CSC News

November 15, 2007

Virtually Famous

By David Hunt, NC State News Services

Photo of Bouterse, Carter, and McCammonEver feel like bursting into song at work? Employees at the Friday Institute for Educational Innovation at North Carolina State University did, and now they're virtually world famous.

Information technology staff members Lodge McCammon, Brian Bouterse (B.S. CSC '06), and Sammie Carter (B.S. CSC '05) wrote and produced a music video that grabbed top honors in a contest sponsored by virtualization product developer VMware. The grand prize included a cash award of $15,000, which the employees donated to the Friday Institute to underwrite projects supporting teachers throughout North Carolina.

They also garnered celebrity status at VMworld - a giant trade show held in San Francisco, CA - where they rubbed elbows with VMware CEO Diane Green and rockers Smash Mouth and squeezed in a bit of sightseeing as well.

"People were really excited to meet us," Bouterse said.

"It was fun walking down the street in San Francisco and having people point at us," added Carter.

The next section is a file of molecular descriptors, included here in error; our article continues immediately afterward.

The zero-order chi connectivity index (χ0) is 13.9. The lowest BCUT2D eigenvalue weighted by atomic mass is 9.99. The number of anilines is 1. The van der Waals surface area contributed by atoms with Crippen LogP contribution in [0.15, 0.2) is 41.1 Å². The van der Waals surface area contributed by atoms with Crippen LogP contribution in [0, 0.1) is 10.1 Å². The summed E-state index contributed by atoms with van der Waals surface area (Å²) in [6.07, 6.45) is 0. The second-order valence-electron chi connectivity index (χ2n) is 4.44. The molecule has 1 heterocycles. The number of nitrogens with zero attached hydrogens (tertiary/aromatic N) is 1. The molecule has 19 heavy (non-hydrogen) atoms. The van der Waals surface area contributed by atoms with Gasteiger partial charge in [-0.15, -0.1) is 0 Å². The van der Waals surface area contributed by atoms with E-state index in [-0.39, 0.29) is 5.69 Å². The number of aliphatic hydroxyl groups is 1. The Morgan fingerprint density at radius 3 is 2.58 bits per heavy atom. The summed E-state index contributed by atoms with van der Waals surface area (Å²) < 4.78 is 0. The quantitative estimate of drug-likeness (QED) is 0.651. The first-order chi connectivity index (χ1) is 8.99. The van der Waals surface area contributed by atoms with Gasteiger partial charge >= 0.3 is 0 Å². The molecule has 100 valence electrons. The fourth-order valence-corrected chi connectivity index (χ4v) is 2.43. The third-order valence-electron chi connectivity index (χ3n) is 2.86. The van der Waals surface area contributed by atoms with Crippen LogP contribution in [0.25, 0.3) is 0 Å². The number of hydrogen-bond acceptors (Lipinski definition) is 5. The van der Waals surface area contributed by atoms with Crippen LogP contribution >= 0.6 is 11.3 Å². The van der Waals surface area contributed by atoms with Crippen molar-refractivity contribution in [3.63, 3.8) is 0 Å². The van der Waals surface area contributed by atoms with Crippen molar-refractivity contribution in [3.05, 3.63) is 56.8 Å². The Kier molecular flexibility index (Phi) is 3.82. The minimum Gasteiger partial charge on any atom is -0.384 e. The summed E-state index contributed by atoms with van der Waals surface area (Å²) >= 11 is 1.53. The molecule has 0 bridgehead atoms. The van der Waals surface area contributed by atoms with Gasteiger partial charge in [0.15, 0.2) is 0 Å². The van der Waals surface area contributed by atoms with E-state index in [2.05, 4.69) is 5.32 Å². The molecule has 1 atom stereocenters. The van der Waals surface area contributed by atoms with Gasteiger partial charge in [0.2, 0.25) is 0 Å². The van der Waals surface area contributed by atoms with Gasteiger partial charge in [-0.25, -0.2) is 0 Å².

Producing the video involved the kind of cross-functional collaboration that NC State encourages. McCammon, an accomplished musician with his own home recording studio, wrote and performed the original song. Carter appeared as an interviewer during the video's opening and closing segments, while Bouterse lip-synched his way from the ground floor of the Friday Institute to the "virtualized hardware hotel" up on the second floor.

"We did it in one take," McCammon said. "It was right after work, and I had to meet some people at 5:30."

The production was a decidedly low-tech activity. McCammon created a makeshift steadicam by placing a camcorder on top of a cardboard box on top of a cart. He used his laptop as a teleprompter, positioning it on the cart with the lyrics displayed on the screen, facing Bouterse. During filming, McCammon played the song through the laptop's speakers at half speed (so Bouterse could easily mouth the words as he walked around the building) and adjusted the video in post-production so the songs plays back at normal speed.

"If we'd known we were going to win," Bouterse said, "we probably would have done a second take."

Web sites such as YouTube have helped change the aesthetic of corporate video, putting more emphasis on creativity and less on production values.

"It's not how it looks - it's the idea behind it and the underlying message," McCammon said. "It's not Lord of the Rings, but I think people can connect with it."

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